The University of Louisiana at Lafayette only landed on a moniker that represents the community and student body after a history of name changes.
The university opened up on Sept. 19, 1901 as Southwestern Louisiana Industrial Institute, according to ragincajuns.com, and changed from a secondary school to a college in 1920 after beginning to offer four-year courses. The college then changed its name (for the first time) to Southwestern Louisiana Institute.
At the time known as the Bulldogs, SLI equipped their campus for football with McNaspy Stadium in 1940, followed by the construction of Blackham Coliseum in 1946.
SLI then became an accredited university after they began offering master’s degrees in 1957, leading to yet another name change in 1960, becoming into the University of Southwestern Louisiana.
The university’s name may have changed, but the athletic programs were still going by the Bulldogs. That is, until former Head Football Coach Russ Faulkinberry gave the university the name “Raging Cajuns” in the 1960s.
According to UL Lafayette’s website, 95 percent of the athletes on the roster were from areas of Acadiana and Faulkinberry, in an effort to galvanize the team, took to calling them “Raging Cajuns.”
Bob Henderson, the then-sports information director, decided to officially honor Faulkinberry’s nickname for the team and replaced the Bulldogs with the Ragin’ Cajuns in 1962.
Leslie Saloom, associate director of trademark licensing at UL Lafayette, said the name “Ragin’ Cajuns” is a better representation of UL Lafayette than the former Bulldog moniker and the representation does not stop at the name.
“The best representation of our brand are the students, faculty and staff, and alumni who proudly wear the university's colors whether they are on campus, across the country or traveling abroad,” Saloom said. “They are our best ambassadors.”
The new name brought about changes to the university’s athletic scene. In 1971, Cajun Field became the new home for Ragin’ Cajuns football when it replaced McNaspy Stadium and the Cajundome, a home for basketball, was introduced to Ragin’ Cajuns fans in 1985.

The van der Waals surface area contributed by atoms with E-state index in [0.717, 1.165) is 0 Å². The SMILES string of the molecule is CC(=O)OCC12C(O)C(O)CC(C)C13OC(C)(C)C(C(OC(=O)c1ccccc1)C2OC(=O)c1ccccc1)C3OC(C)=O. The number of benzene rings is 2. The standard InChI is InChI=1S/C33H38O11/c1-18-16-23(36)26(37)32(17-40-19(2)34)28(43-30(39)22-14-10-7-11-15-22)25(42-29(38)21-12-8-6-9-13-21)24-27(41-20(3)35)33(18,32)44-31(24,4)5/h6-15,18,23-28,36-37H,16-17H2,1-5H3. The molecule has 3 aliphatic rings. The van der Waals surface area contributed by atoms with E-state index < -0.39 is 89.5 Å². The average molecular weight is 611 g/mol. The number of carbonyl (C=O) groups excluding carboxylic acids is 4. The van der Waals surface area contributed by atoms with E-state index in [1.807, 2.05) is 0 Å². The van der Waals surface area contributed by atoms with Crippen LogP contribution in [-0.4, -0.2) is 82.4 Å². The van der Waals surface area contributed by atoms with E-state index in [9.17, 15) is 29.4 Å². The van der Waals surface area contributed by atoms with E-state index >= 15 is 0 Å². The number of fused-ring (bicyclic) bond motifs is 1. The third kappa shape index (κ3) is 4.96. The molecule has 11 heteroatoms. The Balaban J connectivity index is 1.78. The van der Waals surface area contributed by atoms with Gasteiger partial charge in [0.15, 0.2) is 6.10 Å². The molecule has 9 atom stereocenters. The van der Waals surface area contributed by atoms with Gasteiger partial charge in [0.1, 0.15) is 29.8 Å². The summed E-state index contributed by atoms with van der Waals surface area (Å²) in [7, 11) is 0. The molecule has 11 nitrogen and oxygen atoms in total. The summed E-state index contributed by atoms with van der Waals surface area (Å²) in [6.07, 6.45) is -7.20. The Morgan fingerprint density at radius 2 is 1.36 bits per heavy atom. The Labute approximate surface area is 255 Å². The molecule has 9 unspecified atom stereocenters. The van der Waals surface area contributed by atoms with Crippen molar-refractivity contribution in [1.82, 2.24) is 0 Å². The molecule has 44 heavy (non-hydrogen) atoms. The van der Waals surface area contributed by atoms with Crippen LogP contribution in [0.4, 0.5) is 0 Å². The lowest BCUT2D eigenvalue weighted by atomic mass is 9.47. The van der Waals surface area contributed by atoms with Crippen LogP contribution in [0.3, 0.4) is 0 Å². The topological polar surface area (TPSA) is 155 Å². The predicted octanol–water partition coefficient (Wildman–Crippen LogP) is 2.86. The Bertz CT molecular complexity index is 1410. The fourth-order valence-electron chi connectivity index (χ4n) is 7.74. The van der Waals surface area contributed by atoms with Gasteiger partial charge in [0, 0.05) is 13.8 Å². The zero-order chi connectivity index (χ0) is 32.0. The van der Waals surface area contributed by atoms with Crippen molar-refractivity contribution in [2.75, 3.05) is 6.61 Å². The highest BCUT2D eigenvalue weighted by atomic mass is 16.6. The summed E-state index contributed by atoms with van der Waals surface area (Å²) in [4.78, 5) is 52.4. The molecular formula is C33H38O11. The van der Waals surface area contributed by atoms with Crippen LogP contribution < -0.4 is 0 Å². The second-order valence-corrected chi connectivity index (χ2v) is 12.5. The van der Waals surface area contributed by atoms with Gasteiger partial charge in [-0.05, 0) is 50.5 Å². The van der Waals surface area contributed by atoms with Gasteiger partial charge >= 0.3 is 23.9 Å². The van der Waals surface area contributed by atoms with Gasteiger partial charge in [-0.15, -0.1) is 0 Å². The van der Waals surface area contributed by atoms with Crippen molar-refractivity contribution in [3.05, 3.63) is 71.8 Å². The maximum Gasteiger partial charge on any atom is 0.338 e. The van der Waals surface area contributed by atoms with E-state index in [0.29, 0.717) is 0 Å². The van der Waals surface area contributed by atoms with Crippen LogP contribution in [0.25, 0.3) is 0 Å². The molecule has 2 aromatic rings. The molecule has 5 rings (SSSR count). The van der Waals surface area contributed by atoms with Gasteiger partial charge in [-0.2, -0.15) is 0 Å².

The Bulldogs were not put down forever, though, would make a comeback in the 1990s, after the Student and Government Association and University Program Council conducted a student survey, Saloom said.
According to Saloom, the bulldog image won over a pelican in the vote.
“That’s when you’ll start seeing old Bulldog logos on jerseys that had the name ‘Ragin’ Cajuns.’”
It was not until 1996 when the university finally registered the name “Ragin’ Cajuns” and there were no more bulldogs and, according to Saloom, the name could then bring a representation that was unique to the Lafayette culture, according to Saloom.
According to UL Lafayette’s website, the university attempted to shed its combination of directional and regional name for over 16 years, and it finally happened in 1999 when USL officially became the name we know today: the University of Louisiana at Lafayette Ragin’ Cajuns.
“It separates us from all the other institutions,” Saloom said. “It’s a good call back to the history of this area. It describes the culture here where we have passionate people. It’s a good call back to the Acadians that came here.”
According to Amy Daughters of Bleacher Report, there are 14 athletic programs in NCAA Division I athletics that use the name “Bulldogs.”
Colin Landry, a junior civil engineering major at UL Lafayette, said he believes no one else has such a unique name.
“There’s only one Ragin’ Cajuns so it’s cool that it’s exclusive to us,” Landry said. “It’s something so unique to our region. It’s such an identity for the people here, so I love it.”